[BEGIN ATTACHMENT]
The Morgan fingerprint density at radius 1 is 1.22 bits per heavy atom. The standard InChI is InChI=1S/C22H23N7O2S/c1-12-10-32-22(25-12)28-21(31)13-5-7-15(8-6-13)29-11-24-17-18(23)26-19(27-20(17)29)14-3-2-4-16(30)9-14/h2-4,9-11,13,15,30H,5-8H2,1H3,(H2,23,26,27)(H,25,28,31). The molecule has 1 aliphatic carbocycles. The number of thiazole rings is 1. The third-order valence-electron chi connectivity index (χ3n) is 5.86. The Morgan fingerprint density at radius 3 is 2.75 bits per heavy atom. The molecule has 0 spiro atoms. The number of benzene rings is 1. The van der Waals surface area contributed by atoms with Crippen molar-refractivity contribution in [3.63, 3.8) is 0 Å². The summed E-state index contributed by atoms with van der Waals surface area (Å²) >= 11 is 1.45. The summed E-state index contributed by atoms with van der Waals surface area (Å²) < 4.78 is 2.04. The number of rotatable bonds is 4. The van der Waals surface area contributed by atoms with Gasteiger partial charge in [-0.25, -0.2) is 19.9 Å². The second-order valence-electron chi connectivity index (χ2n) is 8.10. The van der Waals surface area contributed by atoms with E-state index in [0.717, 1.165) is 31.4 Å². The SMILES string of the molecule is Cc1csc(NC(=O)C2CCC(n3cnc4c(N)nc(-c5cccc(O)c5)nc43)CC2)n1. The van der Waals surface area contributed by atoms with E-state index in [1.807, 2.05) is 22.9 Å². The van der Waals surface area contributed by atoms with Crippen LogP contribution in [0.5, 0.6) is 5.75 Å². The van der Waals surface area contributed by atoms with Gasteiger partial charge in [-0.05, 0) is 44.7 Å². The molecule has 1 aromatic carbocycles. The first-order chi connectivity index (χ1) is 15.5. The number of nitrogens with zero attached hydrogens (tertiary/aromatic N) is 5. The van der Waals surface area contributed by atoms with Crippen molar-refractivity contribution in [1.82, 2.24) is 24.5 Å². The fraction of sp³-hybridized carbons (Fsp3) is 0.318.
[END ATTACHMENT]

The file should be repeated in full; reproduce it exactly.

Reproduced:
The Morgan fingerprint density at radius 1 is 1.22 bits per heavy atom. The standard InChI is InChI=1S/C22H23N7O2S/c1-12-10-32-22(25-12)28-21(31)13-5-7-15(8-6-13)29-11-24-17-18(23)26-19(27-20(17)29)14-3-2-4-16(30)9-14/h2-4,9-11,13,15,30H,5-8H2,1H3,(H2,23,26,27)(H,25,28,31). The molecule has 1 aliphatic carbocycles. The number of thiazole rings is 1. The third-order valence-electron chi connectivity index (χ3n) is 5.86. The Morgan fingerprint density at radius 3 is 2.75 bits per heavy atom. The molecule has 0 spiro atoms. The number of benzene rings is 1. The van der Waals surface area contributed by atoms with Crippen molar-refractivity contribution in [3.63, 3.8) is 0 Å². The summed E-state index contributed by atoms with van der Waals surface area (Å²) >= 11 is 1.45. The summed E-state index contributed by atoms with van der Waals surface area (Å²) < 4.78 is 2.04. The number of rotatable bonds is 4. The van der Waals surface area contributed by atoms with Gasteiger partial charge in [-0.25, -0.2) is 19.9 Å². The second-order valence-electron chi connectivity index (χ2n) is 8.10. The van der Waals surface area contributed by atoms with E-state index in [0.717, 1.165) is 31.4 Å². The SMILES string of the molecule is Cc1csc(NC(=O)C2CCC(n3cnc4c(N)nc(-c5cccc(O)c5)nc43)CC2)n1. The van der Waals surface area contributed by atoms with E-state index in [1.807, 2.05) is 22.9 Å². The van der Waals surface area contributed by atoms with Crippen LogP contribution in [0.5, 0.6) is 5.75 Å². The van der Waals surface area contributed by atoms with Gasteiger partial charge in [-0.05, 0) is 44.7 Å². The molecule has 1 aromatic carbocycles. The first-order chi connectivity index (χ1) is 15.5. The number of nitrogens with zero attached hydrogens (tertiary/aromatic N) is 5. The van der Waals surface area contributed by atoms with Crippen molar-refractivity contribution in [1.82, 2.24) is 24.5 Å². The fraction of sp³-hybridized carbons (Fsp3) is 0.318.